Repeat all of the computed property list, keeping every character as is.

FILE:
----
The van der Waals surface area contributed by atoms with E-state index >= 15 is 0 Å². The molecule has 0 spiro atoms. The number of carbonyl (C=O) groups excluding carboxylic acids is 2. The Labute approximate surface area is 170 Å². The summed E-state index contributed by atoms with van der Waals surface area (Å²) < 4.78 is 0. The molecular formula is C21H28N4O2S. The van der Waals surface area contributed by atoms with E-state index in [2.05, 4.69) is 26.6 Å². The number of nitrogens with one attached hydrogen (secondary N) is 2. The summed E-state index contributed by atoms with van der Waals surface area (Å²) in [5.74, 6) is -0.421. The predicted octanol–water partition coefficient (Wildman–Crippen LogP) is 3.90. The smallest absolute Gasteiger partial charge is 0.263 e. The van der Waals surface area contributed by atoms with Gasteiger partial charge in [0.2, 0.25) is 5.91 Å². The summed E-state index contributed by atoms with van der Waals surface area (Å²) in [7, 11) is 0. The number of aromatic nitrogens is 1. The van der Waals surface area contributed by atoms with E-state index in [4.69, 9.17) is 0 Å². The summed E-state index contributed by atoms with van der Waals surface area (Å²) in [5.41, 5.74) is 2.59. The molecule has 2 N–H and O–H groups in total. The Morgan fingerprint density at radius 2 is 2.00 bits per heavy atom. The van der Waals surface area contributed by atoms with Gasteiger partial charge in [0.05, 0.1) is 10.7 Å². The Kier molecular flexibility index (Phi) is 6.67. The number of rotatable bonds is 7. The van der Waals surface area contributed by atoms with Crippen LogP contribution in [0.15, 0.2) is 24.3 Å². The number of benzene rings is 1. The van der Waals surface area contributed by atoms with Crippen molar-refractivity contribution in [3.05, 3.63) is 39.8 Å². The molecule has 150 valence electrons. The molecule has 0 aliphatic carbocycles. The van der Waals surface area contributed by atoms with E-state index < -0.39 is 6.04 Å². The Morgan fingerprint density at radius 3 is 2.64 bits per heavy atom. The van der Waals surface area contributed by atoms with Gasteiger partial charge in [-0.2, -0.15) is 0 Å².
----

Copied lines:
The van der Waals surface area contributed by atoms with E-state index >= 15 is 0 Å². The molecule has 0 spiro atoms. The number of carbonyl (C=O) groups excluding carboxylic acids is 2. The Labute approximate surface area is 170 Å². The summed E-state index contributed by atoms with van der Waals surface area (Å²) < 4.78 is 0. The molecular formula is C21H28N4O2S. The van der Waals surface area contributed by atoms with E-state index in [2.05, 4.69) is 26.6 Å². The number of nitrogens with one attached hydrogen (secondary N) is 2. The summed E-state index contributed by atoms with van der Waals surface area (Å²) in [5.74, 6) is -0.421. The predicted octanol–water partition coefficient (Wildman–Crippen LogP) is 3.90. The smallest absolute Gasteiger partial charge is 0.263 e. The van der Waals surface area contributed by atoms with Gasteiger partial charge in [0.2, 0.25) is 5.91 Å². The summed E-state index contributed by atoms with van der Waals surface area (Å²) in [7, 11) is 0. The number of aromatic nitrogens is 1. The van der Waals surface area contributed by atoms with E-state index in [4.69, 9.17) is 0 Å². The summed E-state index contributed by atoms with van der Waals surface area (Å²) in [5.41, 5.74) is 2.59. The molecule has 2 N–H and O–H groups in total. The Morgan fingerprint density at radius 2 is 2.00 bits per heavy atom. The van der Waals surface area contributed by atoms with Gasteiger partial charge in [0.05, 0.1) is 10.7 Å². The Kier molecular flexibility index (Phi) is 6.67. The number of rotatable bonds is 7. The van der Waals surface area contributed by atoms with Crippen LogP contribution in [0.15, 0.2) is 24.3 Å². The number of benzene rings is 1. The van der Waals surface area contributed by atoms with Crippen molar-refractivity contribution in [3.05, 3.63) is 39.8 Å². The molecule has 150 valence electrons. The molecule has 0 aliphatic carbocycles. The van der Waals surface area contributed by atoms with E-state index < -0.39 is 6.04 Å². The Morgan fingerprint density at radius 3 is 2.64 bits per heavy atom. The van der Waals surface area contributed by atoms with Gasteiger partial charge in [-0.2, -0.15) is 0 Å².